If you have C/C++ code, porting it to ARM should be a huge deal. Yes there will be some differences, yes, there will be bugs - but in terms of effort its manageable. And more importantly, every single vendor has to do this effort, so Microsoft doesn't have to do anything.

Because Microsoft are saying this now, with no product that anyone can "buy" right now (or even soon), this probably means the audience for this news is *Developers* (the single intelligent word that Mr Balmer has uttered in the last 20 years, so good, he had to say it multiple times for it be considered a quote). They are now selling the ARM architecture to developers. If the developers buy this story, the applications will follow.

And of course, some developers will be more prepared than others. Don't expect an ARM version of Photoshop anytime soon, but an ARM version of Firefox is something that could be cranked out very easily.

Comment Only 5 years later than it should have been ! (Score 2) 307

Wikipedia tells me that .NET (and therefore managed code) is nearly 10 years old (13 February 2002)

I'm pretty sure that someone in Redmond was thinking about supporting multiple platforms when they started architecting their software compiler strategy back then. It just took their management structure 5 years to wake up to the idea.

Now people have to go in and remove all of that crud which is blocking porting their SW to a different architecture ...

DLL Hell was yesterday, tomorrow is P/Invoke hell.

Comment Re:Chocomize! (Score 4, Insightful) 101

I'm sorry, but lets take a step back here ...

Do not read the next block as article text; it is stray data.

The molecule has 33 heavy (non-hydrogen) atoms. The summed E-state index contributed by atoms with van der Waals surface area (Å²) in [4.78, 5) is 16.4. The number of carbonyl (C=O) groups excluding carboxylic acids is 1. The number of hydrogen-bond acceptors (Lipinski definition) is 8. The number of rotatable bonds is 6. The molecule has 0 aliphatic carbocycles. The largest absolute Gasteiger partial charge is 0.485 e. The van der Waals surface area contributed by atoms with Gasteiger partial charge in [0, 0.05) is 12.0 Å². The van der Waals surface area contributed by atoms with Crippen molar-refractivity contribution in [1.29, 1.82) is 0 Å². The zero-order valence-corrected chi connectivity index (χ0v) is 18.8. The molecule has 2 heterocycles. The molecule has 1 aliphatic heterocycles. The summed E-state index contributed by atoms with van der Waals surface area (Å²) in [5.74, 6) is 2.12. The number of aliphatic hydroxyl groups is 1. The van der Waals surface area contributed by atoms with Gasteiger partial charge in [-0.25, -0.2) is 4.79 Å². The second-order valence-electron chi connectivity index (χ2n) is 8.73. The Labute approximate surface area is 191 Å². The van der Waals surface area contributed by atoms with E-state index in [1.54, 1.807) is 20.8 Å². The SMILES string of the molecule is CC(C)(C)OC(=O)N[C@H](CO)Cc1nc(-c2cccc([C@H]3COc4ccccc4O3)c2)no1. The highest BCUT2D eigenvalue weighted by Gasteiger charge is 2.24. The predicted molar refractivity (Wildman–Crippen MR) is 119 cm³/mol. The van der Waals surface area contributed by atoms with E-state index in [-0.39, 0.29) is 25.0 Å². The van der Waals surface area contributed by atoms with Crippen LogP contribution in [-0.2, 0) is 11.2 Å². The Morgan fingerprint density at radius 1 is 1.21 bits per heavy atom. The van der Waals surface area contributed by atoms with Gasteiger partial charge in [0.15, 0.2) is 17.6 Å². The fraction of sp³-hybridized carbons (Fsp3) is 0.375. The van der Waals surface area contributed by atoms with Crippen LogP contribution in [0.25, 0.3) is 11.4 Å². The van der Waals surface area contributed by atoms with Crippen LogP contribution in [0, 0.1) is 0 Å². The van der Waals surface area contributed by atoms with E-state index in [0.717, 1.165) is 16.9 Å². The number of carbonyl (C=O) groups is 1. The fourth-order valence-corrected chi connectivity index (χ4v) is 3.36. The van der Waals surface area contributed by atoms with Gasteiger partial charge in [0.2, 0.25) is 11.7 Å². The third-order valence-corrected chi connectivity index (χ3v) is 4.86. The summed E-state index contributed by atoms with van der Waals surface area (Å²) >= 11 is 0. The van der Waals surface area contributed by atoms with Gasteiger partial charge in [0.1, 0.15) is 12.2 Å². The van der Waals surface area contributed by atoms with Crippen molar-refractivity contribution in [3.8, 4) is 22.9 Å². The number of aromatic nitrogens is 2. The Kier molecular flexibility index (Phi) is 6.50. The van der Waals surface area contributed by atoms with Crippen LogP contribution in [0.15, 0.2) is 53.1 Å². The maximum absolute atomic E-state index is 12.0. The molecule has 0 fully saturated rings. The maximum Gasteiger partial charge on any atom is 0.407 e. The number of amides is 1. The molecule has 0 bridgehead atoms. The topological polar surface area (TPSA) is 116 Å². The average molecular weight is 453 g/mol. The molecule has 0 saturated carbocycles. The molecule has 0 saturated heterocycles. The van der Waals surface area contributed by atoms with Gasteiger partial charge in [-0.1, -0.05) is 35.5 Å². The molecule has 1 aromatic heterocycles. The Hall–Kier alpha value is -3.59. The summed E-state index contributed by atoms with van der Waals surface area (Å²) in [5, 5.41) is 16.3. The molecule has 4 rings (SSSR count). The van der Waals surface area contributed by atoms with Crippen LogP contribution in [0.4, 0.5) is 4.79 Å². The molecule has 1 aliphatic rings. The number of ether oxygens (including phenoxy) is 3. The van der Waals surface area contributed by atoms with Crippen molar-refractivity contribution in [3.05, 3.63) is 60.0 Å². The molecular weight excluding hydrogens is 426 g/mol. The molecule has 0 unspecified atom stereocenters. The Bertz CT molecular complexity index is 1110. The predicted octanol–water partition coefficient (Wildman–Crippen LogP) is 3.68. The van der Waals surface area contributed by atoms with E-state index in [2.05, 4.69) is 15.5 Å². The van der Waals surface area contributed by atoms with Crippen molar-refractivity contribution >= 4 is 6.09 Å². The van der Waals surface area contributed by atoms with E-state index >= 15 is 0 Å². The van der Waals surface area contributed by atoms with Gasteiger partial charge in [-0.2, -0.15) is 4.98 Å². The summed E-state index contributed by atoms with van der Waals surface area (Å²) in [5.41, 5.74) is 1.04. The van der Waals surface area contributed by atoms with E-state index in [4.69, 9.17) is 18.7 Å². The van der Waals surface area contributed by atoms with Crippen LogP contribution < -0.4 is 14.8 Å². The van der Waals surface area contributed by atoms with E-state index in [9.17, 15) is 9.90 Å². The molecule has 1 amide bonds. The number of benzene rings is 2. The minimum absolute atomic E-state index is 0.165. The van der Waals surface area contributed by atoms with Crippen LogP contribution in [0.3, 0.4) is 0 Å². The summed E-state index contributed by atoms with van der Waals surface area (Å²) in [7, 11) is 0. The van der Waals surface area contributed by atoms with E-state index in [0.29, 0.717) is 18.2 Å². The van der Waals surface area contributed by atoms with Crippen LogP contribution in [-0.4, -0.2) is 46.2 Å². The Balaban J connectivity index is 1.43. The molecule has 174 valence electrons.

This sounds like a glitch in the search algorithm than anything else. Publishing trends is interesting, and can allow us to learn more about what we (as a species) do with the internet. This information is clearly abused by a few (who then go out and write fake page which use the popular keywords to attract attention to their page), but this is an abuse of the Trends information that google provides, not something inherently evil.

Google (or any search engine) could just tweak their results to reduce the importance of sites which are written *after* a topic became trendy. At least to give the existing articles a head start. Or I can imagine a million other ways in which they could tweak the algorithm.

But I don't think what the article is implying (that google should stop publishing Trends) should be taken seriously.

Comment Re:Article = Scam Guidebook 2.0 (Score 1) 178

Or even better,

Check the stats on their own database (i.e. the App Store).

I found this just now:

The top 5 "Submitters"

Brighthouse Labs - 1855
Iceberg Reader - 1369
Molinker Inc. - 1011
FidesReef - 825
iLike inc - 588

From 15 minutes of research, its pretty clear to see that Brighthouse Labs, Molinker and FidesReef were (/are) definitely polluting the App Store.

In some cases, its very clear why Apple have introduced the "In App Purchasing" - most of these should probably disappear when all the duplicated Apps get merged back to a common one.

But from Apples point of view, they're still trying to prove that their platform has the most Apps. They've already put the "technology" into place - so now all they need to do is rush in and save the day, by forcing the developers to merge their Apps.

But seriously, with power comes responsibility. They're finding out that its not always easy to walk that tightrope.